communities. Accordingly, Boston and the larger towns favored concession,
while the country was the ministers' stronghold. The result of this
divergence of opinion was that the moderate party, to which Bradstreet and
Dudley belonged, predominated in the Board of Assistants, while the
deputies remained immovable. The branches of the legislature thus became
opposed; no course of action could be agreed on, and the theocracy drifted
to its destruction.

The duplicity characteristic of theological politics grew daily more
marked. In May, 1679, a law had been passed forbidding the building of
churches without leave from the freemen of the town or the General Court.
[Footnote: Mass. Rec. v. 213.] On the 11th of June, 1680, three persons
representing the society of Baptists were summoned before the legislature,
charged with the crime of erecting a meeting-house. They were admonished
and forbidden to meet for worship except with the established
congregations; and their church was closed. [Footnote: Mass. Rec. v. 271.]
That very day an address was voted to the king, one passage of which is as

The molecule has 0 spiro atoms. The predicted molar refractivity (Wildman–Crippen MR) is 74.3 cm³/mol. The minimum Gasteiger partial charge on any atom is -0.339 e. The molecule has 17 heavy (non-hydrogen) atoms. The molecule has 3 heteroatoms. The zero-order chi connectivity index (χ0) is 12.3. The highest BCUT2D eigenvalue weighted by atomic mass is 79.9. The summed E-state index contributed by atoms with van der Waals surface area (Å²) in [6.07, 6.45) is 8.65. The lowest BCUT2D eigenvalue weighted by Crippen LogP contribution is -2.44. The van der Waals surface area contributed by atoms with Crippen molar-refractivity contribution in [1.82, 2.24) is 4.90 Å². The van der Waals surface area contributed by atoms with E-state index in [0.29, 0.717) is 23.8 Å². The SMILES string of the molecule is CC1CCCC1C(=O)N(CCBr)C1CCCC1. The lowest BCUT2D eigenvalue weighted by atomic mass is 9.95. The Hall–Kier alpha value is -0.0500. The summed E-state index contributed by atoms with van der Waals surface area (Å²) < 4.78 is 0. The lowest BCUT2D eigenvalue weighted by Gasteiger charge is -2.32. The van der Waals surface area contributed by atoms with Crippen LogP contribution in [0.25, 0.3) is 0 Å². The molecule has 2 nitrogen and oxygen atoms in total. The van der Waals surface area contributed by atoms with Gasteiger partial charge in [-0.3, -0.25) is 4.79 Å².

follows: "Concerning liberty of conscience, ... that after all, a
multitude of notorious errors ... be openly broached, ... amongst us, as
by the Quakers, &c., wee presume his majesty doeth not intend; and as for
other Prottestant dissenters, that carry it peaceably & soberly, wee trust
there shallbe no cause of just complaint against us on their behalfe."
[Footnote: _Mass. Rec._ v. 287.]

Meanwhile Randolph had renewed his attack. He declared that in spite of
promises and excuses the revenue laws were not enforced; that his men were
beaten, and that he hourly expected to be thrown into prison; whereas in
other colonies, he asserted, he was treated with great respect. [Footnote:
June, 1680. Palfrey, iii. 340.] There can be no doubt ingenuity was used
to devise means of annoyance, and certainly the life he was made to lead
was hard. In March [Footnote: March 15, 1680-1.] he sailed for home, and
while in London he made a series of reports to the government which seem
to have produced the conviction that the moment for action had come. In
December he returned, commissioned as deputy-surveyor and auditor-general
for all New England, except New Hampshire. When Stoughton and Bulkely were
dismissed, the colony had been commanded to send new agents within six
months. In September, 1680, another royal letter had been written, in
which the king dwelt upon the misconduct of his subjects, "when ... we
signified unto you our gracious inclination to have all past deeds
forgotten... wee then little thought that those markes of our grace and
favour should have found no better acceptance amoung you.... We doe
therefore by these our letters, strictly command and require you, as you